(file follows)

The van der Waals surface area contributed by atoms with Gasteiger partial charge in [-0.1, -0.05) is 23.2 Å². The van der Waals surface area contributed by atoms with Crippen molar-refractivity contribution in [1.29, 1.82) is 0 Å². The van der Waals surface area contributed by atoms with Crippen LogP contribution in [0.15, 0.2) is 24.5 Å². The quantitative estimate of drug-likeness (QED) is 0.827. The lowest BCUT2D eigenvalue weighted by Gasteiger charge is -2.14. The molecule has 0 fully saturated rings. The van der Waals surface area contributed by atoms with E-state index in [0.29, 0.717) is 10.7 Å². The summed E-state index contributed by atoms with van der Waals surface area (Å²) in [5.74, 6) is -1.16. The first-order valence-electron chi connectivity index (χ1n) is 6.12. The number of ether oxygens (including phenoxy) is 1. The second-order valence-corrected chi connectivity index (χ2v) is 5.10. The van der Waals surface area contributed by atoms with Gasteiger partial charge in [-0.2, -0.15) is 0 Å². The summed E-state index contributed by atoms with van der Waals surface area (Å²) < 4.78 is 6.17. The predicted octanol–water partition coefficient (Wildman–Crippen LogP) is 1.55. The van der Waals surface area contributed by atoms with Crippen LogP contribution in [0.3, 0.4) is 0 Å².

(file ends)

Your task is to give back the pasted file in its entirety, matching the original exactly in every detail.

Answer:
The van der Waals surface area contributed by atoms with Gasteiger partial charge in [-0.1, -0.05) is 23.2 Å². The van der Waals surface area contributed by atoms with Crippen molar-refractivity contribution in [1.29, 1.82) is 0 Å². The van der Waals surface area contributed by atoms with Crippen LogP contribution in [0.15, 0.2) is 24.5 Å². The quantitative estimate of drug-likeness (QED) is 0.827. The lowest BCUT2D eigenvalue weighted by Gasteiger charge is -2.14. The molecule has 0 fully saturated rings. The van der Waals surface area contributed by atoms with E-state index in [0.29, 0.717) is 10.7 Å². The summed E-state index contributed by atoms with van der Waals surface area (Å²) in [5.74, 6) is -1.16. The first-order valence-electron chi connectivity index (χ1n) is 6.12. The number of ether oxygens (including phenoxy) is 1. The second-order valence-corrected chi connectivity index (χ2v) is 5.10. The van der Waals surface area contributed by atoms with Gasteiger partial charge in [-0.2, -0.15) is 0 Å². The summed E-state index contributed by atoms with van der Waals surface area (Å²) < 4.78 is 6.17. The predicted octanol–water partition coefficient (Wildman–Crippen LogP) is 1.55. The van der Waals surface area contributed by atoms with Crippen LogP contribution in [0.3, 0.4) is 0 Å².